The European Society of Human Reproduction held their annual meeting in Istanbul, Turkey, starting on July 1. One of the reports given at the meeting noted that over the past 34 years an estimated five million babies have been born worldwide using Assisted Reproduction Technologies (in vitro fertilization or ICSI injection). Each year now about 1.5 million attempts are done worldwide employing these technologies, producing about 350,000 babies. (About 40,000 babies are born through these technologies in the United States annually.)
Coincidentally, the first woman to give birth to a “test tube baby,” Lesley Brown, died a week before the meeting took place. It was she in England in 1978 whose daughter, Louise, came into the world amidst a flurry of publicity. Mrs. Brown also had a second child through artificial reproduction.
Assisted reproduction technology is now a part of main-stream medicine. The Catholic Church has always been opposed to such technologies for moral and religious reasons—primarily because of the destruction of embryos (the destruction of human life). Multiple eggs are harvested and multiple embryos are created during these procedures. In the process, embryos not deemed in good condition are destroyed; and excessive embryos are stored in a frozen state, perhaps never to be used except for destructive research. The very number of such stored embryos has reached over 400,000. An unanswerable moral problem today is what to do with these tiny babies. We dare not destroy them for they constitute human life in its earliest stage. We dare not experiment with them for the same reason. Some infertile couples have “adopted” such embryos and obtained children through gestating them. But the number of births has been relatively small.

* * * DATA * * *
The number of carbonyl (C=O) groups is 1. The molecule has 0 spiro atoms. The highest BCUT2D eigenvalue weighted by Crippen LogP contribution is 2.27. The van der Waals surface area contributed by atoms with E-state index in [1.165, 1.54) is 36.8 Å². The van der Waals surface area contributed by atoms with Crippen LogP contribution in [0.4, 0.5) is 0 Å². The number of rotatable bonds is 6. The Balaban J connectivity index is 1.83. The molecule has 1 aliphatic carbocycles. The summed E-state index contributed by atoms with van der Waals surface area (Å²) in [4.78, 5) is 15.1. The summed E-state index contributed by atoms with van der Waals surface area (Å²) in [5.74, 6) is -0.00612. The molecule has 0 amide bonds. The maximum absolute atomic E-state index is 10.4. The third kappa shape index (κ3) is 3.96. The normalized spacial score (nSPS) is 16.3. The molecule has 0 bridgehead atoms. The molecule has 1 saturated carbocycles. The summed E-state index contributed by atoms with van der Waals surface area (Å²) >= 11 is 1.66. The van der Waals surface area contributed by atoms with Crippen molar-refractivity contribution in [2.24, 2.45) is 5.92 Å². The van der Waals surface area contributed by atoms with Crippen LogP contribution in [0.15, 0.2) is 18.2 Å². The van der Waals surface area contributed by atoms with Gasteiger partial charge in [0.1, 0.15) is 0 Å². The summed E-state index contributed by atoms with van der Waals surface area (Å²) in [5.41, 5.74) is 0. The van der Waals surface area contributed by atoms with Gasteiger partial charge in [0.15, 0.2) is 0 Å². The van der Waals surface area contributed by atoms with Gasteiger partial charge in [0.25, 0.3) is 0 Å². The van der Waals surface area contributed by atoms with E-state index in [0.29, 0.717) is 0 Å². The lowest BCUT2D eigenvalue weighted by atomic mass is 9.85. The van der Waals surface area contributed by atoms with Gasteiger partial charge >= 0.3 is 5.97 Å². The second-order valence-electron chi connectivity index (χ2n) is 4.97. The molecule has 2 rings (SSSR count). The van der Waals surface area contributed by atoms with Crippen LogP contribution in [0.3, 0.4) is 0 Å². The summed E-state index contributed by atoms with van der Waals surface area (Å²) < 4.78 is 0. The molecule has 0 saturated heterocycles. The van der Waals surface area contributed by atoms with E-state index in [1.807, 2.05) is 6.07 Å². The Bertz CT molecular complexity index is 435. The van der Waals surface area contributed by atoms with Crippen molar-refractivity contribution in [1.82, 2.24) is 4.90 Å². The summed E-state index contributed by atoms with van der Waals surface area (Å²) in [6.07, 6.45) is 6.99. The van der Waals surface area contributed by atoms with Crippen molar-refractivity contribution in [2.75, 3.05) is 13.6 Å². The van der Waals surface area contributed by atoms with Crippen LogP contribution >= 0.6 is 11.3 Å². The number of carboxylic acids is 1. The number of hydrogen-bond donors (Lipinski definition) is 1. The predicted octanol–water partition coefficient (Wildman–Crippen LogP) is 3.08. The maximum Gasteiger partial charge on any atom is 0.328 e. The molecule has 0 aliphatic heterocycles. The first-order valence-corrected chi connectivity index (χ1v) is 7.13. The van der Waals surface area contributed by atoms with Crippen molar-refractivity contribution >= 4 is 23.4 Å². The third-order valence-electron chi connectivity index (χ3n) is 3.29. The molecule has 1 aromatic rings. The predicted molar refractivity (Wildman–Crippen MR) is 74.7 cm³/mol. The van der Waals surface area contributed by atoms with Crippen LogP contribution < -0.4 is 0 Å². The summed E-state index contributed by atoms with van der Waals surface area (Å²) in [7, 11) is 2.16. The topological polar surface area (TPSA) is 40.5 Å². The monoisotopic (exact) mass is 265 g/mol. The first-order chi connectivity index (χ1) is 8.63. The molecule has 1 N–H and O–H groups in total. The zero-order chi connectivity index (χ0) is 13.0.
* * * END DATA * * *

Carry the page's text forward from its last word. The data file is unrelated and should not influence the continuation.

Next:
Again, the Catholic Church opposes the use of donated gametes (sperm and egg) for the process of reproduction. Such donations are common in artificial reproduction techniques. But this means that a third party is invited to be the parent of one’s child, which violates the exclusive marriage contract between husband and wife. In addition, someone becomes a parent with no intention of involving herself or himself with the child.
However, more and more reports are appearing which speak of the medical problems with reproductive technology. According to a recent study done in Australia as reported by Dr. Richard A. Watson, women who went through in vitro fertilization in their mid-20s had a 56 percent greater chance of developing breast cancer. Another study in Australia dealing with 300,000 babies and published in the New England Journal of Medicine stated that the risk of birth defects was 5.8 percent for children conceived naturally, but 7.2 percent for in vitro babies and 9.9 percent for ICSI injection babies.
Another concern is the large number of eggs which are produced by women donors. Drugs are given to increase the production of ova. It is not uncommon for a dozen or more eggs to be harvested.
But sometimes many more are obtained: records show that from one woman 85 ova were taken in one cycle; from another, 80; from still others, 70, 60, or 50 eggs. Harvesting of eggs is a heavy burden for a woman’s system, especially when there are high numbers, and contributes to the excessive numbers of frozen embryos. Researchers point out also that the artificial process often results in hormone imbalances which affect future pregnancies.
The Church strongly encourages helping couples with infertility problems, but it at the same time wants to preserve a true understanding of human sexuality and reproduction as God intended them. A reproductive procedure that completely replaces the marriage act, which results in the destruction of embryos or the introduction of an outside person as parent of your child, is not according to God’s plan. That is the teaching of the Church. The Church urges continued research in the field of reproduction in order to help infertile couples but at the same time has the duty to repeat the truths of Scripture and tradition concerning the meaning of marriage, human sexuality and reproduction.
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Lifenews Note: Father John A. Leies, SM, STD, is a Contributing Writer of HLI America. He is president emeritus of St. Mary’s University and formerly served as head of the Theology Department there. A version of this article originally appeared in Today’s Catholic, the newspaper of the Archdiocese of San Antonio.